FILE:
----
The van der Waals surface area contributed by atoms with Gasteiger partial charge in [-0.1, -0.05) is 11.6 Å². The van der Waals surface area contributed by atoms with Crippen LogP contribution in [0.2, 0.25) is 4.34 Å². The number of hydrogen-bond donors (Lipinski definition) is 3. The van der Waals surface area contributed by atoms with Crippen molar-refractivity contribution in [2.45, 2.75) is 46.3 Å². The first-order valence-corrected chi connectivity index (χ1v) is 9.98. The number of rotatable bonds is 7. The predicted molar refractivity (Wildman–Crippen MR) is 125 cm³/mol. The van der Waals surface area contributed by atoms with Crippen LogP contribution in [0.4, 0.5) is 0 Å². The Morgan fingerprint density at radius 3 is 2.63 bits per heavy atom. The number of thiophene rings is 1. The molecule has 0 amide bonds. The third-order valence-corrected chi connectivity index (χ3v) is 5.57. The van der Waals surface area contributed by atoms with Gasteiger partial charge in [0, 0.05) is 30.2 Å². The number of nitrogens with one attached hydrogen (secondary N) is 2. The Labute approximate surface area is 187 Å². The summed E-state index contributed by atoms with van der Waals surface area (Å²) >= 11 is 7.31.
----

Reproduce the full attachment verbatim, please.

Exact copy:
The van der Waals surface area contributed by atoms with Gasteiger partial charge in [-0.1, -0.05) is 11.6 Å². The van der Waals surface area contributed by atoms with Crippen LogP contribution in [0.2, 0.25) is 4.34 Å². The number of hydrogen-bond donors (Lipinski definition) is 3. The van der Waals surface area contributed by atoms with Crippen molar-refractivity contribution in [2.45, 2.75) is 46.3 Å². The first-order valence-corrected chi connectivity index (χ1v) is 9.98. The number of rotatable bonds is 7. The predicted molar refractivity (Wildman–Crippen MR) is 125 cm³/mol. The van der Waals surface area contributed by atoms with Crippen LogP contribution in [0.4, 0.5) is 0 Å². The Morgan fingerprint density at radius 3 is 2.63 bits per heavy atom. The number of thiophene rings is 1. The molecule has 0 amide bonds. The third-order valence-corrected chi connectivity index (χ3v) is 5.57. The van der Waals surface area contributed by atoms with Gasteiger partial charge in [0, 0.05) is 30.2 Å². The number of nitrogens with one attached hydrogen (secondary N) is 2. The Labute approximate surface area is 187 Å². The summed E-state index contributed by atoms with van der Waals surface area (Å²) >= 11 is 7.31.